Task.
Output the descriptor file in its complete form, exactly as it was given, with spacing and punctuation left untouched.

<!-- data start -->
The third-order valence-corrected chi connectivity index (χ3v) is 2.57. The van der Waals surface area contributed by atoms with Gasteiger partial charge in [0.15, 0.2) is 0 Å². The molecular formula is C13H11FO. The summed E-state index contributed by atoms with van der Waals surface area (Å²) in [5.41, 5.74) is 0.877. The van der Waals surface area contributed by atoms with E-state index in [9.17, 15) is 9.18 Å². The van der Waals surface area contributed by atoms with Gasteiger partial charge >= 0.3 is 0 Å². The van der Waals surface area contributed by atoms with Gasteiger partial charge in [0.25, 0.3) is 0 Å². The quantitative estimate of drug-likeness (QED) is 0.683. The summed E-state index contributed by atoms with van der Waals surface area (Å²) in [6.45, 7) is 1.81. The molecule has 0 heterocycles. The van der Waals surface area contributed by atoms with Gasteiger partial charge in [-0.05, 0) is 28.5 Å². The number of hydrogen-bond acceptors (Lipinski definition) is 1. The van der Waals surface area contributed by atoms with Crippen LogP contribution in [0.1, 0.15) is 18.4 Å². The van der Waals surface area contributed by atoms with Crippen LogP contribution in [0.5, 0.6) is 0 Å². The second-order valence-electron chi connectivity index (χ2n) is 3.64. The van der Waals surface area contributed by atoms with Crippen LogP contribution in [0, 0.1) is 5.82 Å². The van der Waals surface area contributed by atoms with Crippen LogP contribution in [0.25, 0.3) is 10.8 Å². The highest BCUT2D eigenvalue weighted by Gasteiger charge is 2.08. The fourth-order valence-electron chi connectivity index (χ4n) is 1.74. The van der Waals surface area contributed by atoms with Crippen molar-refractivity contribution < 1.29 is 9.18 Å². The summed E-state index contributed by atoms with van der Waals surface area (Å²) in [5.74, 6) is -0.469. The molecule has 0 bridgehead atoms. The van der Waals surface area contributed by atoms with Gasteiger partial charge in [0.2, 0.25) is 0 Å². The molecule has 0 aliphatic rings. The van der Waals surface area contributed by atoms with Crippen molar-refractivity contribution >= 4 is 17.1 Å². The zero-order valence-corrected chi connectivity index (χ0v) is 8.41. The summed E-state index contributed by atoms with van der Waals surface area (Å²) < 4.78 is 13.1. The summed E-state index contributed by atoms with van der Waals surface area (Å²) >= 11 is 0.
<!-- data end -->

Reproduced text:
The third-order valence-corrected chi connectivity index (χ3v) is 2.57. The van der Waals surface area contributed by atoms with Gasteiger partial charge in [0.15, 0.2) is 0 Å². The molecular formula is C13H11FO. The summed E-state index contributed by atoms with van der Waals surface area (Å²) in [5.41, 5.74) is 0.877. The van der Waals surface area contributed by atoms with E-state index in [9.17, 15) is 9.18 Å². The van der Waals surface area contributed by atoms with Gasteiger partial charge >= 0.3 is 0 Å². The van der Waals surface area contributed by atoms with Gasteiger partial charge in [0.25, 0.3) is 0 Å². The quantitative estimate of drug-likeness (QED) is 0.683. The summed E-state index contributed by atoms with van der Waals surface area (Å²) in [6.45, 7) is 1.81. The molecule has 0 heterocycles. The van der Waals surface area contributed by atoms with Gasteiger partial charge in [-0.05, 0) is 28.5 Å². The number of hydrogen-bond acceptors (Lipinski definition) is 1. The van der Waals surface area contributed by atoms with Crippen LogP contribution in [0.1, 0.15) is 18.4 Å². The van der Waals surface area contributed by atoms with Crippen LogP contribution in [0.5, 0.6) is 0 Å². The second-order valence-electron chi connectivity index (χ2n) is 3.64. The van der Waals surface area contributed by atoms with Crippen LogP contribution in [0, 0.1) is 5.82 Å². The van der Waals surface area contributed by atoms with Crippen LogP contribution in [0.25, 0.3) is 10.8 Å². The highest BCUT2D eigenvalue weighted by Gasteiger charge is 2.08. The fourth-order valence-electron chi connectivity index (χ4n) is 1.74. The van der Waals surface area contributed by atoms with Crippen molar-refractivity contribution < 1.29 is 9.18 Å². The summed E-state index contributed by atoms with van der Waals surface area (Å²) in [5.74, 6) is -0.469. The molecule has 0 bridgehead atoms. The van der Waals surface area contributed by atoms with Gasteiger partial charge in [0.2, 0.25) is 0 Å². The molecule has 0 aliphatic rings. The van der Waals surface area contributed by atoms with Crippen molar-refractivity contribution >= 4 is 17.1 Å². The zero-order valence-corrected chi connectivity index (χ0v) is 8.41. The summed E-state index contributed by atoms with van der Waals surface area (Å²) < 4.78 is 13.1. The summed E-state index contributed by atoms with van der Waals surface area (Å²) >= 11 is 0.